It’s a little sickening watching the Western media suddenly start trying to “explain” events in Tunisia. For weeks they blithely ignored what was happening in that country — presumably because the regime of Zine El Abidine Ben Ali wasn’t despised like the butchers of Iran’s theocratic-military complex are. Indeed, Ben Ali was a Western ally in the fight against terrorism, and the recipient of generous US military aid.

Despite the rampant corruption “revealed” by the WikiLeaks cables and Ben Ali’s mammoth internet censorship (which attracted the attention of Anonymous via a series of effective DDOS attacks on Tunisian government websites) perhaps that’s why Western governments were conspicuously quiet before Ben Ali’s fall.

In any event, the commentary and analysis (today’s facile editorial in The Australian is a good example) has mostly been a mash-up of traditional Western clichés about the Middle-East — the innate instability of Arab society, the dangers posed by al-Qaeda, the vague call for greater freedom — although not of course at the risk of doing anything to encourage “Islamists”. Whether generalist or expert media, the events in Tunisia seem to get clumsily shoehorned into whatever narrative Western journalists and commentators want to run.

The argument over the role of social media and WikiLeaks is a particular example of this shoehorning. Ben Ali’s plane was still in the air to that noted retirement home for dictators, Saudi Arabia, when commentators turned the revolution into a debate about Twitter and WikiLeaks.

I suggested in a piece on Saturday that social media played three roles in recent events in Tunisia:

  1. An information role — Facebook, Twitter and blogs were used as organisational tools for protests, and exchanging critical information during and after them.
  2. A motivational role. Videos and photos of what Tunisian authorities had done to protesters — there are several profoundly distressing photos videos of shot protesters — appears to have played a role not in deterring but in inspiring them, as did coverage and discussion of the self-immolation on December 17 of Mohamed Bouazizi, whose actions set off the unprecedented wave of protests.
  3. A media role — in the virtual absence of Western media coverage (some honourable exceptions such as  the Guardian’s Brian Whitaker) social media and al-Jazeera — became the only way for those outside Tunisia without contacts there to monitor what was happening. The Twitter hashtag #sidibouzid — named after the central Tunisian town where Mohamed Bouazizi lived — became the primary way to keep track of events on the ground in Tunisia as protesters — having seen Ben Ali blink last week with a range of concessions — moved to force him out altogether.

I called these roles “facilitative”, and suggested they not be confused with causation, which several commentators appear to have done. To talk about a Twitter revolution, or a WikiLeaks revolution, I think, does a very great disservice to the hundreds of thousands of Tunisians who risked their lives standing up to Ben Ali’s forces, and particularly to the scores who died at the hands of Tunisian police, and their families, and most especially to the memory of Mohamed Bouazizi. It smacks of infantilising Tunisians, as though they were incapable of acting themselves until cool Western technology or Julian Assange enabled them to throw off their chains.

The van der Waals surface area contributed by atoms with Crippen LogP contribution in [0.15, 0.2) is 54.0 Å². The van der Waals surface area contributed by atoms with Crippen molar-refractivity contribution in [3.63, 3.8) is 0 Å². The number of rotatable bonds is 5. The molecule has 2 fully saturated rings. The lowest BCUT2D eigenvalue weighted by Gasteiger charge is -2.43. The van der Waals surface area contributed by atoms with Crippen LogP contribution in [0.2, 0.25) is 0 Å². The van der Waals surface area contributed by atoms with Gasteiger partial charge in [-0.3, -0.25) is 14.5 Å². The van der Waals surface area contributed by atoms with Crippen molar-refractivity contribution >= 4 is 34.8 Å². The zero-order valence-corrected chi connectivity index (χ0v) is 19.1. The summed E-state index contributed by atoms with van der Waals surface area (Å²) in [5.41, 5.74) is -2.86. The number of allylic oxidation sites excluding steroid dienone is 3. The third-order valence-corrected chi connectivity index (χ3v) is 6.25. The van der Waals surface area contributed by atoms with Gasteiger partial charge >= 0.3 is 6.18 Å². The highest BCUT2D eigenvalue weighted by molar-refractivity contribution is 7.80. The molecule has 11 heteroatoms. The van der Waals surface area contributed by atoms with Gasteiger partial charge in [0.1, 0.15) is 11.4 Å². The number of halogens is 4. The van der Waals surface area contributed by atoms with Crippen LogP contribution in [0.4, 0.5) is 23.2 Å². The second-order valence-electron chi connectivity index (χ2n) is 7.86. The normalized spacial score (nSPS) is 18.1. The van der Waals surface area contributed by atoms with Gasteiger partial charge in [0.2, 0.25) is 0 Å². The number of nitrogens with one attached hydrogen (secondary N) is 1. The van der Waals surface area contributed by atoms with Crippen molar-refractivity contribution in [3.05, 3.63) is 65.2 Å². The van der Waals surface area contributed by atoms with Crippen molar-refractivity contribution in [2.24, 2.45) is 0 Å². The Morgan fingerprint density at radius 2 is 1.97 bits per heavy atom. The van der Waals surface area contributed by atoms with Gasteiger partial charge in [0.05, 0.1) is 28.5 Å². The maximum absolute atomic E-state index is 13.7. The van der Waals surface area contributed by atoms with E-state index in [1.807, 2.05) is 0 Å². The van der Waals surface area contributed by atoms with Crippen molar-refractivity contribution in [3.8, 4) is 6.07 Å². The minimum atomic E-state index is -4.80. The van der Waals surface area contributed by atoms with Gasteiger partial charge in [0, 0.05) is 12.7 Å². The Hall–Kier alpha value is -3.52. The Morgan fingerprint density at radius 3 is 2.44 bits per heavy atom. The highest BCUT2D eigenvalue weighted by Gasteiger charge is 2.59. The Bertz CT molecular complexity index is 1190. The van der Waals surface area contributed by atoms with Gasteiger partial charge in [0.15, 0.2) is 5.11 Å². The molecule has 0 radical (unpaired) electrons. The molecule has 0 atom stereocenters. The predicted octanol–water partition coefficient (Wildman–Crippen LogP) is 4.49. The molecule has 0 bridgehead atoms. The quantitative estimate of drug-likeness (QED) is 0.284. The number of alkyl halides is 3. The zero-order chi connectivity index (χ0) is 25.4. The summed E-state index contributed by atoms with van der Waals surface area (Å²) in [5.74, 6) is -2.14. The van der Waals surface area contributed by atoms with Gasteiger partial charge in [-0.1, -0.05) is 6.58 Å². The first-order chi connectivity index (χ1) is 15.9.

That hasn’t stopped a furious debate breaking out between critics and opponents of social media and WikiLeaks — right up to the US State Department, which yesterday took the extraordinary and highly-revealing step of explicitly rejecting any suggestion the reviled WikiLeaks could played a role in what is happening in Tunisia.

Even Libya’s Muammar Gaddafi — now facing his own riots over housing — bought into the debate with a bizarre rant in the aftermath of Ben Ali’s flight attacking Facebook, Youtube and “Kleenex” (although Benjamin Netanyahu’s attempt to link Tunisia and his refusal to negotiate with Palestinians was almost as ludicrous).

One of the fiercest disputants has been Evgeny Morozov. Morozov has recently released a well-received book, The Net Delusion, which has received a charmed run from the mainstream media because, one suspects, one of its basic contentions — that online media tools ultimately benefit repressive regimes and social media advocates are guilty of cyber-utopianism — gives the MSM an excuse to dismiss social media as irrelevant.

Apparently mortified that events in Tunisia seemed to undermine one of the premises of his book, Morozov rushed out not one but two pieces attacking any links between social media and the outcome on the ground. The second, “What if Tunisia’s revolution ended up like Iran’s?” (Answer: Um … well, it didn’t) was a quite bizarre attempt to prove his point by arguing that the opposite may very well have happened in Tunisia.

I’m fundamentally with Morozov on the need to debunk the idea of any “Twitter revolutions”. But he appears guilty of the same thing as social media advocates. Both sides appear to be obsessed with media platforms — Twitter and Facebook — or an internet phenomenon — WikiLeaks — to the extent of seeing far more important issues purely through the prism of how they feel about social media or Julian Assange. Whether it’s Morozov, or the US State Department, or Andrew Sullivan, it all looks like Westerners fitting what’s happening in Tunisia into a mental framework constructed around issues they’re familiar with and predisposed to debate.

Blogger Karin Kosina was intrigued by the issue and decided to obtain a Tunisian perspective on the debate. It’s only one person’s view, but as they say, “we are living it. We are the witnesses.” The rest of us are mostly just Western observers with our own obsessions and agenda.

Peter Fray

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